Saturday, August 25, 2012

Life Going By

Some days I miss my nephew greatly. He’s doing a five-year stint without parole. To those that really know me, I’m much more of a sensitive person than most would think. Right or wrong the absence of a friend or family member to jail or whatever circumstance keeps them from seeing you is something very hard on me. It is the worst type of misery for I know firsthand how short life can be… So, if you are with someone you love, appreciate them and the moments you have together… Don’t be afraid to tell them either… In life we sometimes don’t get second chances, and sometimes we don’t realize the first ones are standing right in front of us…

When I was in my early twenties, I worked in a small town hardware store doing the best I could to stay afloat on what little that job paid. It was not far from where I lived so spending little on gas was a plus. I also had to air up my tires each morning because most were flat by the following day… 25 cents a day was much better than four new tires…

Although I wasn’t paid much in money, I was paid tenfold in wisdom by two old men that had nothing better to do but drink the free coffee and hide from their wives, kids, and grandkids that they claimed would drive any man crazy. Truth of the matter, their families were probably happy to see them disappear each morning. Both were a handful.

Old Man Slim came in each morning to hover around the coffee pot but not before he walked past it headed straight for the restroom with a slight sucking in posture to his butt and a tiptoe stride to his walk. He would step out 20 minutes or so later complaining that the paper wasn’t fit for a man his age. Then he would make his way to the coffee pot and sit down and talk about life and what it meant to him at his age. He was 94 years old and could account for every minute and some days he did just that.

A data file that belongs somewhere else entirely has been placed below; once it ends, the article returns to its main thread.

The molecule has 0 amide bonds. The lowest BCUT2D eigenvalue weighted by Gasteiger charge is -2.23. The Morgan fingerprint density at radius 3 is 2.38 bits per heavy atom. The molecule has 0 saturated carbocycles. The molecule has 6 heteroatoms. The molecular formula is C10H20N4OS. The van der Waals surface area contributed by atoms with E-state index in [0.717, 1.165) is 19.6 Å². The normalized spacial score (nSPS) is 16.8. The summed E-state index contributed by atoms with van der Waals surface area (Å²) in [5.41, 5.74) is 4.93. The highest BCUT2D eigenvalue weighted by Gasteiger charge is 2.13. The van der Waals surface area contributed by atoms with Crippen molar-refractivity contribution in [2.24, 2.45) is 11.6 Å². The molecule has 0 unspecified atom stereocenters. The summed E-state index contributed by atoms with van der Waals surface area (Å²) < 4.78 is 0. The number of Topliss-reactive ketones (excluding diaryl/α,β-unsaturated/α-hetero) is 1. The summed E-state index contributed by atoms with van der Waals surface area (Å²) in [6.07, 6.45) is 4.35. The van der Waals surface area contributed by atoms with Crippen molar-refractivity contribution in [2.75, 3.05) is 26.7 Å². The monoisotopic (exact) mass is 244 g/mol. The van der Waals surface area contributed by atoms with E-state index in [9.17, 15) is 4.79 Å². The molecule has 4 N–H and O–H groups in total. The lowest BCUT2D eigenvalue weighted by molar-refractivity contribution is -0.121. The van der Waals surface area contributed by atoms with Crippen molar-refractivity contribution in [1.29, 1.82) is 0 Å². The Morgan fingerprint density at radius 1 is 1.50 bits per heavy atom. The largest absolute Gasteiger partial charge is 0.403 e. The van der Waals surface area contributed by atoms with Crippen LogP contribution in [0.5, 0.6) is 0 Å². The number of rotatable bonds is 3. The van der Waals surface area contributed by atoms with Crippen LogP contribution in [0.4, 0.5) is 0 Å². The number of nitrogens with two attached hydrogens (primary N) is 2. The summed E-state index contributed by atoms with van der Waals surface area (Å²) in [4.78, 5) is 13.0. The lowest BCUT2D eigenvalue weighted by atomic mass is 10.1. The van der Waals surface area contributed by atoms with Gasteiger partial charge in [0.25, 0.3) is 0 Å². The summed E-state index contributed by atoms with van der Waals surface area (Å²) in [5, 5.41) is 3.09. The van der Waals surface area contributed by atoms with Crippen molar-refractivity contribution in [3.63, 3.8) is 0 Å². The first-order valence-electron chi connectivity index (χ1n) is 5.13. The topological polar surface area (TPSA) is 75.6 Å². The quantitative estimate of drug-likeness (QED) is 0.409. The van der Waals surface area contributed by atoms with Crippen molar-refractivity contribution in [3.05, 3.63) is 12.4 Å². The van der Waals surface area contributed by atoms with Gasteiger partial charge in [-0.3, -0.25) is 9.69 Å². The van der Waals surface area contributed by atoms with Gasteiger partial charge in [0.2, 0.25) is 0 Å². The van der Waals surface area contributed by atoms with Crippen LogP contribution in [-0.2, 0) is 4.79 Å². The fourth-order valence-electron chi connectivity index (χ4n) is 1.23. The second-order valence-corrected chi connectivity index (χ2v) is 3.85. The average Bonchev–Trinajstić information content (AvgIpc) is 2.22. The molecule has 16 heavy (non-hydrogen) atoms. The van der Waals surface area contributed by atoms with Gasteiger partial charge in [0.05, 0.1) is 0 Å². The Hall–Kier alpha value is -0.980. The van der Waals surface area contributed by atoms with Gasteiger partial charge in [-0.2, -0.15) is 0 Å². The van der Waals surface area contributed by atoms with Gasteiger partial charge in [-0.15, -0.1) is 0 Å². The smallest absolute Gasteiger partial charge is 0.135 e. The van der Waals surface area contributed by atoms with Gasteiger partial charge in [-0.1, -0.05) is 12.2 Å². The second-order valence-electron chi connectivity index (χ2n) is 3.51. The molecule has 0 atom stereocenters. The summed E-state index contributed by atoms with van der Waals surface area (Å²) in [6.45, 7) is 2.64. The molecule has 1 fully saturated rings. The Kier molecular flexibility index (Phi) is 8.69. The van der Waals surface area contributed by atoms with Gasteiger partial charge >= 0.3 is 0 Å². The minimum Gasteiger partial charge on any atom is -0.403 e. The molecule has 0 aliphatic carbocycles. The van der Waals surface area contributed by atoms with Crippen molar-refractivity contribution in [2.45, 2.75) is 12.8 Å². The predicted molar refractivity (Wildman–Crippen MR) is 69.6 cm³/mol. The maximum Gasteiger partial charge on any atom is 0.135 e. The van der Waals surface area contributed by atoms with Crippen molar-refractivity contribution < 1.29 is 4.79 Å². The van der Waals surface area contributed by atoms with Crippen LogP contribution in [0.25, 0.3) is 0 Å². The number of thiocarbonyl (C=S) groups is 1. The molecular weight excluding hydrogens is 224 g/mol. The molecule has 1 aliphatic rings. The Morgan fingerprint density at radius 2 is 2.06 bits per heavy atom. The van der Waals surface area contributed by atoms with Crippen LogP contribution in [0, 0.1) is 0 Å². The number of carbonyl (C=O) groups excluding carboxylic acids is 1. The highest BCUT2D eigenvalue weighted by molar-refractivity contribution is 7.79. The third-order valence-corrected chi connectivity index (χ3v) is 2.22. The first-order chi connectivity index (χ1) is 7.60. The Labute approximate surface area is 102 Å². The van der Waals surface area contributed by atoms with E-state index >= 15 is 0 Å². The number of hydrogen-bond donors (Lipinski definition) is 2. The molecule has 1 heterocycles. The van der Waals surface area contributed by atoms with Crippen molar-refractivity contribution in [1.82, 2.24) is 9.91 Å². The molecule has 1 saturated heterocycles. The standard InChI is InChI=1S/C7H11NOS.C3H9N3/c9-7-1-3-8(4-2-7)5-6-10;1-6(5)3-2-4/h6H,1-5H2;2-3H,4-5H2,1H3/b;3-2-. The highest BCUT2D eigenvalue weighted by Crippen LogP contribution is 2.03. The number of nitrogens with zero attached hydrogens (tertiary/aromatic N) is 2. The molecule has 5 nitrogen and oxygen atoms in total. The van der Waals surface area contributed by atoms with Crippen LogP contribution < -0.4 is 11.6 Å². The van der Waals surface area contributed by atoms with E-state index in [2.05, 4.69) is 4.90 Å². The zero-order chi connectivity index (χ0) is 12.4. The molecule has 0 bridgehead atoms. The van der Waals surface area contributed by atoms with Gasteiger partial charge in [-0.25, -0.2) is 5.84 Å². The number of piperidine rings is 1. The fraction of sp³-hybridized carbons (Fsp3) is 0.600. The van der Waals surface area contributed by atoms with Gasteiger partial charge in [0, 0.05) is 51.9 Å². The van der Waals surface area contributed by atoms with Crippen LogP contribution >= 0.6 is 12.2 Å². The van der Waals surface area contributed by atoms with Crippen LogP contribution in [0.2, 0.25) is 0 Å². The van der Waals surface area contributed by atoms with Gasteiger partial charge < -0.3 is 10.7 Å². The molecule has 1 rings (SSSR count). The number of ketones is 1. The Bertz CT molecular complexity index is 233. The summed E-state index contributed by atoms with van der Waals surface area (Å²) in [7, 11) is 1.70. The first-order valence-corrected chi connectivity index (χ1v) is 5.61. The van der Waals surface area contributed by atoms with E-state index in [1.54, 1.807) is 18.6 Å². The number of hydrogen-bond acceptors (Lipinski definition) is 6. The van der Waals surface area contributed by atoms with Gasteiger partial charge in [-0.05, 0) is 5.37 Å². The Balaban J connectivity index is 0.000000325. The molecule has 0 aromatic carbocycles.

Slim was the only WWI Vet I ever knew. He said once to me, “You would have not wanted to be where I was when I was your age. The company’s commander would give the signal and the sergeant would blow his whistle. We would climb out of our trench and run straight into the German machineguns. The ones who lived found themselves in the German’s trench fighting, stabbing, and clubbing their way to what was considered a victory. Really we were just trying to stay alive. It’s been 75 years now and I still wake to that damn whistle sometimes in the night. Yeah you wouldn’t have wanted to be where I was when I was your age.”

I understood what Slim was trying to convey to me but still it was a heavy trip to hear his confessions of the things he did in war while the whole time watching what he had seen so many years before play over in his dark eyes. But Slim made it out, had kids, grandkids and made the most of those 75 years after the war.